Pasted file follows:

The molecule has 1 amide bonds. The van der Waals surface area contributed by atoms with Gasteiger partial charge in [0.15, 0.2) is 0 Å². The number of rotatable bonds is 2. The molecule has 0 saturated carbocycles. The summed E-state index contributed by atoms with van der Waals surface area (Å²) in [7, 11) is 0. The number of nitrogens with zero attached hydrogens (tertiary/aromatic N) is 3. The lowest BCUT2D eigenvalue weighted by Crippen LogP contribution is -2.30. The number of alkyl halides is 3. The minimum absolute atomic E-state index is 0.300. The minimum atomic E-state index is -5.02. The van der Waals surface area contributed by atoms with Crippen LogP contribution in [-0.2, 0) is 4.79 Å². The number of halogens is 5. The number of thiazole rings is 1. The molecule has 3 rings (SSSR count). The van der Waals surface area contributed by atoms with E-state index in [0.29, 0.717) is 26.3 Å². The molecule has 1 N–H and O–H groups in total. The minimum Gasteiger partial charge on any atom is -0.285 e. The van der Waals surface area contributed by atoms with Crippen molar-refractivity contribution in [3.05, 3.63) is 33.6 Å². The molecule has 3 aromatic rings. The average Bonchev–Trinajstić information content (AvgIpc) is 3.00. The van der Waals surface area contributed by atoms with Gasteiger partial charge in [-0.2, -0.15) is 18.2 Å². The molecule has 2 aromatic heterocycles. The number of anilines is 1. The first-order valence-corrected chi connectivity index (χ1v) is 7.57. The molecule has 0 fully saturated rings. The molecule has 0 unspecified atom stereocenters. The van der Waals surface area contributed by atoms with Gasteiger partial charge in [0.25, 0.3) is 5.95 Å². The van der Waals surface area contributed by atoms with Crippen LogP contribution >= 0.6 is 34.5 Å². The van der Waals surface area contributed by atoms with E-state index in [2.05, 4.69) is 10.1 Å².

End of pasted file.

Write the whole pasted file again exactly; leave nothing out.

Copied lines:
The molecule has 1 amide bonds. The van der Waals surface area contributed by atoms with Gasteiger partial charge in [0.15, 0.2) is 0 Å². The number of rotatable bonds is 2. The molecule has 0 saturated carbocycles. The summed E-state index contributed by atoms with van der Waals surface area (Å²) in [7, 11) is 0. The number of nitrogens with zero attached hydrogens (tertiary/aromatic N) is 3. The lowest BCUT2D eigenvalue weighted by Crippen LogP contribution is -2.30. The number of alkyl halides is 3. The minimum absolute atomic E-state index is 0.300. The minimum atomic E-state index is -5.02. The van der Waals surface area contributed by atoms with Crippen LogP contribution in [-0.2, 0) is 4.79 Å². The number of halogens is 5. The number of thiazole rings is 1. The molecule has 3 rings (SSSR count). The van der Waals surface area contributed by atoms with E-state index in [0.29, 0.717) is 26.3 Å². The molecule has 1 N–H and O–H groups in total. The minimum Gasteiger partial charge on any atom is -0.285 e. The van der Waals surface area contributed by atoms with Crippen molar-refractivity contribution in [3.05, 3.63) is 33.6 Å². The molecule has 3 aromatic rings. The average Bonchev–Trinajstić information content (AvgIpc) is 3.00. The van der Waals surface area contributed by atoms with Gasteiger partial charge in [-0.2, -0.15) is 18.2 Å². The molecule has 2 aromatic heterocycles. The number of anilines is 1. The first-order valence-corrected chi connectivity index (χ1v) is 7.57. The molecule has 0 fully saturated rings. The molecule has 0 unspecified atom stereocenters. The van der Waals surface area contributed by atoms with Gasteiger partial charge in [0.25, 0.3) is 5.95 Å². The van der Waals surface area contributed by atoms with Crippen LogP contribution >= 0.6 is 34.5 Å². The van der Waals surface area contributed by atoms with E-state index in [2.05, 4.69) is 10.1 Å².